The liver was annotated in 55 DCE-MR series, of which only 16 series contained metastases that were segmented. Additionally, we included another 56 DCE-MR series in which the metastases were segmented, resulting in a total of 72 DCE-MR series with annotated metastases.

Liver segmentation

Fifty-five dynamic contrast enhanced MR series were used for liver segmentation. The data sets were randomly divided in thirty-three data sets for training, three for validation, and nineteen data sets for testing. The validation set was used for tuning the hyperparameters and the evaluation of the CNN model during method development. The test set was used to evaluate the final CNN model in an independent manner.

The liver was manually contoured by two observers, see Fig. 3 for segmentation examples. The first observer annotated the training, validation, and test sets. The annotation of the test set is indicated as O1.1. The first observer repeated the annotations of the test set at least one week later (O1.2). The second observer annotated the test set once (O2). This was done to estimate the inter- and intra-observer agreement. A radiologist with more than ten years of experience in liver MR analysis verified all manual annotations and provided corrections where needed. Liver lesions were included in the annotation and this network was therefore trained to recognize liver lesions as liver tissue. The first set of annotations of the first observer was used as reference in the experiments.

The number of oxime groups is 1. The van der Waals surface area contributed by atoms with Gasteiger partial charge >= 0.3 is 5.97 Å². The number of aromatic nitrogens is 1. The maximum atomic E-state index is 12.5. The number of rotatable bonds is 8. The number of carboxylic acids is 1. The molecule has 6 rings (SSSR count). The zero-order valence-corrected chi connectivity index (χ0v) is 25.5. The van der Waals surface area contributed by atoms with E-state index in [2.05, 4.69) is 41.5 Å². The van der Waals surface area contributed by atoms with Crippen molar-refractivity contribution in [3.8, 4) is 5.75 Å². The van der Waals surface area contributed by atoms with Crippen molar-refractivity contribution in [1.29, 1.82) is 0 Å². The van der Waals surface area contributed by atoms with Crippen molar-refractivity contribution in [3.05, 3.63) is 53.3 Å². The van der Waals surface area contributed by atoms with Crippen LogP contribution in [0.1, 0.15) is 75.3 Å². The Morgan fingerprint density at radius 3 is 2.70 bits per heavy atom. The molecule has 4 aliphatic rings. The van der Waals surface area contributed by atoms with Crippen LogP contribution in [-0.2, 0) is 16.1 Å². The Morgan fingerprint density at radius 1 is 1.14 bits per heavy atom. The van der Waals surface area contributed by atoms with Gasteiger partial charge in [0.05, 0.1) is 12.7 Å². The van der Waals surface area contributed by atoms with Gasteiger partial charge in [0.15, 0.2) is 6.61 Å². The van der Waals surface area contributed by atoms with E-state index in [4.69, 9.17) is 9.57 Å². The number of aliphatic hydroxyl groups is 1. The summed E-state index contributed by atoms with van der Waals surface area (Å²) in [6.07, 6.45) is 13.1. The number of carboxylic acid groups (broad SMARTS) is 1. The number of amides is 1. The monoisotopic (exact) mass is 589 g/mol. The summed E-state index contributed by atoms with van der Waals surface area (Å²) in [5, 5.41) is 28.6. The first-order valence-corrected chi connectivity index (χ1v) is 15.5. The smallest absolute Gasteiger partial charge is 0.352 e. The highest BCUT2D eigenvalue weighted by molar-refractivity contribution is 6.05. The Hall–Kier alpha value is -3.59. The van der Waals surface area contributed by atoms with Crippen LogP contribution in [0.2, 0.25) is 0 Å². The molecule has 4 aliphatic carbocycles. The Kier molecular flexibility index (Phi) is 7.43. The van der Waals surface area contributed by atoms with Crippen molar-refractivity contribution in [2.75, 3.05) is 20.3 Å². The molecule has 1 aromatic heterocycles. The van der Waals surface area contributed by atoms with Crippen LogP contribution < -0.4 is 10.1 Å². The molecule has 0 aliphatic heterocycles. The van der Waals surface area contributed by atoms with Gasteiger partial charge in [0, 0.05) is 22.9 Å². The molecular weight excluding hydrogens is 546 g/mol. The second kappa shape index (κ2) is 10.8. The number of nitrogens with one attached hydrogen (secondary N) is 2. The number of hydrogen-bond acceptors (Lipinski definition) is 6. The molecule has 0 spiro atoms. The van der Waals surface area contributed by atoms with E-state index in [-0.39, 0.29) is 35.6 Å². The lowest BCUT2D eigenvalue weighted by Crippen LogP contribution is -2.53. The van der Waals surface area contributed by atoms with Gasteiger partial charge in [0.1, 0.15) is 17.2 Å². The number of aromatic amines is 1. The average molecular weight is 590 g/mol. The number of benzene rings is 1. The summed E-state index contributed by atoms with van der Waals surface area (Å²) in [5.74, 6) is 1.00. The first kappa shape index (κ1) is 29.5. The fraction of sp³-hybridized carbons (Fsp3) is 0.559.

Liver metastases detection

Seventy-two MR data sets were used for the liver metastases detection. The data set included mainly colorectal metastases, neuroendocrine metastases, and some other metastasis types (i.e. other gastrointestinal metastases and breast metastases). The data sets were randomly divided in fifty-five data sets for training (n=50) and validation (n=5), and seventeen data sets for testing. The training and validation sets contained 334 metastases in total, with on average 6 metastases per liver (range: 1 - 31 metastases). The test set contained 86 metastases in total, with on average 5 metastases per liver (range: 1 - 32 metastases).